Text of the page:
On the other hand, a ductless heat pump with a only one or two heads—which is the recommended configuration—may well require backup heat in some areas of of the house, especially during extreme weather. Let's say two thirds of your 60,000,000 annual heating load could be provided by a ductless heat pump and the other 20,000,000 will be provided by electric resistance heating. This would bump up your estimated heating costs for the year to about $1,055.

For most people, the right answer to what type of system to install flows fairly naturally from a few basic questions:

1) Do you already have a reasonably sound duct system?
2) Is natural gas available in your area?
3) Do you need air conditioning?

If your answer to question 1 is yes, then sticking with a ducted system probably makes sense. A natural gas furnace should prove much less expensive to run and is also typically easier to maintain. And you don't have to worry about running out of oil.

To keep things simple (sort of), so far we've ignored another popular electrical heating choice—the conventional, air-source heat pump. If you have a duct system but don't have access to natural gas, then a ducted heat pump system may be just what you need. A ducted heat pump is also a good option if air conditioning is a priority. One caveat: Not all duct systems are big enough to handle the higher airflow requirements of heating with a heat pump. Another: Conventional air-source heat pumps lose efficiency as temperatures drop, and the great majority of installations will require some sort of back-up heat to kick in when temperatures drop much below freezing.

To ballpark annual heating costs with a conventional heat pump, assume an overall efficiency of about 230 percent before duct losses. (To calculate the heating efficiency of a given heat pump, divide the HSPF by 3.413.) That would give you an estimated cost per year of $764 for our hypothetical Portland house.

Installation cost is often a deciding factor, all else being equal. For instance, while you might be able to replace your furnace with a high-efficiency gas model for around $5,000, installing a conventional heat pump might cost twice that. And if you don't already have a duct system, installing one will be pricey—probably $3,000 to $5,000.  

Join The Discussion

Posted by Clzwld on Dec 16th, 2013

Hi.
Couple of comments.
Not sure of the time as I read the links?
Nice webstie. Very crisp and uncluttered. Easy to navigate and just a pleasure to use.
I'm in Utah and not sure of the timeline on your examples but looking at my gas bill I'm ? pretty pissed at thinking about it.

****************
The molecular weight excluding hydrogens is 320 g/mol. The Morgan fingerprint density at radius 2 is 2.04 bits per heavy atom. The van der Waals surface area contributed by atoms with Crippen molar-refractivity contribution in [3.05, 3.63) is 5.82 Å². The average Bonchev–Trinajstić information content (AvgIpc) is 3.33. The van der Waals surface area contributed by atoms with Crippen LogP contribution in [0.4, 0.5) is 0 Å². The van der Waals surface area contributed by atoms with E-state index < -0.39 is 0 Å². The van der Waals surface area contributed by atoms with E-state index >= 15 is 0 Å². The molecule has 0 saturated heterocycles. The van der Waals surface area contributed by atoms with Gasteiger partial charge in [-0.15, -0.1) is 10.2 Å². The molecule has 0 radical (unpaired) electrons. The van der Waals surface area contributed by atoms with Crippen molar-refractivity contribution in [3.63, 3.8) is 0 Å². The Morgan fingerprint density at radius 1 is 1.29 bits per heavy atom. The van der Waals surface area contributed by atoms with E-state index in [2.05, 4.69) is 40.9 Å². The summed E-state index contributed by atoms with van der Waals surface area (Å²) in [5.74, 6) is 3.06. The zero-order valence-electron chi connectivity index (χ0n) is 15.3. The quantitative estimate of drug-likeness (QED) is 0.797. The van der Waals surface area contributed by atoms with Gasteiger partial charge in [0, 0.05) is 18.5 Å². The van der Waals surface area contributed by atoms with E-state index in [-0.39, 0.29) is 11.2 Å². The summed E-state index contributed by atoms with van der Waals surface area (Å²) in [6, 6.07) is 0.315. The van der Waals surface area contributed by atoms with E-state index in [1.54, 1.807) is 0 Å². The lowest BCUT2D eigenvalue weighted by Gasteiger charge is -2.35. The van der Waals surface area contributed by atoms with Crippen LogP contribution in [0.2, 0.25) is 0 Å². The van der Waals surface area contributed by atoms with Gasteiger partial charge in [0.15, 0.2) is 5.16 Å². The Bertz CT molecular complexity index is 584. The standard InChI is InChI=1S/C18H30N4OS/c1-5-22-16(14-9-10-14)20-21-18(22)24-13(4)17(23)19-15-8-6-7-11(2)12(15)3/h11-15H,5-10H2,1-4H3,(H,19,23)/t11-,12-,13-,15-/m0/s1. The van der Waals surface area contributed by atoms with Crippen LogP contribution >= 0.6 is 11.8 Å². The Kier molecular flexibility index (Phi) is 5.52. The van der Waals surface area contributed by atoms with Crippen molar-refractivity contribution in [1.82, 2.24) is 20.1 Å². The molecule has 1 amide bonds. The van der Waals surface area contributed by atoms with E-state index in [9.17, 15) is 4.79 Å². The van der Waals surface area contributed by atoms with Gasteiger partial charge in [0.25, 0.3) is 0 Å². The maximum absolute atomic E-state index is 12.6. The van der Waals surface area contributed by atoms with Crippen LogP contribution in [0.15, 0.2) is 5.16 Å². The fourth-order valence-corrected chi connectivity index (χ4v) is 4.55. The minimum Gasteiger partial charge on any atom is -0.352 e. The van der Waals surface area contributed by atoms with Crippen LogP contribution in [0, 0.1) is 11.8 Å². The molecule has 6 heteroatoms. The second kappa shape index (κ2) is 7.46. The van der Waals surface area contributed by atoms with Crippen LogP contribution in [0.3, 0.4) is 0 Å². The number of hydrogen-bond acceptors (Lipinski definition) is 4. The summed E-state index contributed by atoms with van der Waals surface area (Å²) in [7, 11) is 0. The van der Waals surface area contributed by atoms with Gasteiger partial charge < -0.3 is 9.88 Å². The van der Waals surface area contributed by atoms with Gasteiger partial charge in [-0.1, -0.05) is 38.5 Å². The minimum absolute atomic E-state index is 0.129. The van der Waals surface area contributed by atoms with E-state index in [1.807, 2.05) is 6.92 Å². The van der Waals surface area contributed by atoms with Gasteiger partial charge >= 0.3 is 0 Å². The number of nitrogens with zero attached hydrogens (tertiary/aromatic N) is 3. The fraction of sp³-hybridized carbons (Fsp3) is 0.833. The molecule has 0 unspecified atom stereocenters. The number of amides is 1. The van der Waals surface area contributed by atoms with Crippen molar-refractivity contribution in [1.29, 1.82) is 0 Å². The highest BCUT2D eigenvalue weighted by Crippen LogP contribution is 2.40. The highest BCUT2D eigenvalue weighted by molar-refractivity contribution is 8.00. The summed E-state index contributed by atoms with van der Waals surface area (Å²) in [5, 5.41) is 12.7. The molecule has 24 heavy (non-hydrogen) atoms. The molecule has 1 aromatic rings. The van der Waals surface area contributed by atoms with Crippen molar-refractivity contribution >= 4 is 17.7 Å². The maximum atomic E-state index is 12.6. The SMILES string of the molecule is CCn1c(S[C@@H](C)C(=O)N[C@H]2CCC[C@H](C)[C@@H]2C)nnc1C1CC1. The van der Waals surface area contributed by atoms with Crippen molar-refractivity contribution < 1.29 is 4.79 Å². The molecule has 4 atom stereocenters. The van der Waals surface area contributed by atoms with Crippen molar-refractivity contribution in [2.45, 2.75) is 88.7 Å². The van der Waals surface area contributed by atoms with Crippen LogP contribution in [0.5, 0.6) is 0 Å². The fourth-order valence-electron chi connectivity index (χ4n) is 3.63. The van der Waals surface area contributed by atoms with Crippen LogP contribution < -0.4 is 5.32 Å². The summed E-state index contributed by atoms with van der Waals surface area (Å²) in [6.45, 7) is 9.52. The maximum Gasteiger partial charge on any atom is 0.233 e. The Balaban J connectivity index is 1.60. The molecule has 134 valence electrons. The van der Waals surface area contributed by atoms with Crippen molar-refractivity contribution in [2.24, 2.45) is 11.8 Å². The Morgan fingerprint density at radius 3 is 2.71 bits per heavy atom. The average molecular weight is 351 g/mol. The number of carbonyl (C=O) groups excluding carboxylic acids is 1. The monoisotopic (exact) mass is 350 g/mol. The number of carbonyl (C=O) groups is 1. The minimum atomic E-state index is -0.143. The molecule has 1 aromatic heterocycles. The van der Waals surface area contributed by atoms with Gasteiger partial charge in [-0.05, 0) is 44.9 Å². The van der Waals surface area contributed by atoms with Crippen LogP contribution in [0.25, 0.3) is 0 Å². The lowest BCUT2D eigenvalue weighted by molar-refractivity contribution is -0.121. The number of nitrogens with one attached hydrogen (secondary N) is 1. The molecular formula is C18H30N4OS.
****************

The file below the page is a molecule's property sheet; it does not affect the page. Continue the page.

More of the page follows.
The current therm rate is 8.64. So with that # it puts lots of stuff out of balance. I do think the true cost per therm to the Gas co is ? 1.40-1.80 per therm. But if at 1.50 we are talking 576% margin. OUTRAGIOUS!
Later.
Clz

Posted by mzdda on Jun 4th, 2014

I believe you are looking at a decatherm cost. I am in Utah as well and the cost for a dth (decatherm) is $8.50442 which equates to $.8

Posted by mzdda on Jun 4th, 2014

Sorry, that is $.85 per therm

Posted by Rachel Heagney on Mar 2nd, 2015

I couldn't disagree with your post. I however, use ducted heating system at home and so far I see no reason to have it change and/or replace. Thanks to this blog it gives me a clearer idea now http://goo.gl/h413n9

Posted by dokkk on Sep 6th, 2015

thank.
لامپ کم مصرف

Posted by kare gallagher on Sep 14th, 2015

i am in a class and could not figure out what the difference between the fuel price/mill BTU and fuel cost/mill btu

Q.# 2: this is the question the average home in ohio uses 70 million BTU per year. approx. how much does it cost to heat with fuel ole for one year? if the fuel oil price is 2.89 per gallon how doe you figure this problem our:
fuel oil 2.89 per gallon , fuel price 20.84 per mill btu, fuel cost 26.72 per mill. btu

Posted by robert on Oct 2nd, 2015

Wondering & almost stressed out about this . Presently have oil furnace with ducts throughout house that was built in 1949. Water tank is also heated by oil. Now oct 2 2015 & where we live here in nfld island canada we have long cold winters. from nov to april. Thinking of converting from ducted oil to ducted forced air electric furnace with electric hot water furnace because oil here is now down to 70 cents a litre & i have outside 200 gal (canadian) oil tank that is due to be replaced in march of 2016 with new regulations at a cost of $2800 canadian where as my furnace is only 10 years old & in perfect condition & my water heater is only 4 yrs old with 6 yrs left on warranty. I was & still am worried by oil leak outside of home & wondered if less risk with electric furnace which will cost me $ 5000 can. to install. Used $3200 can last year for oil which includes furnace protection which covers any problems for year with furnace plan which covers. House is 1200 total sq ft with basement & main floor & top floor with 2 bedrooms . Presently installing new vinyl siding with styro foam with r5 factor under siding & house being old is not 100% factored for insulation but maybe 75% . New electric furnace would be 18 kw which would be around 27000btu,s i think. Am desperate looking for info on way to go. Would appr. reply asap on your opinion. Thanks so much . "BOB".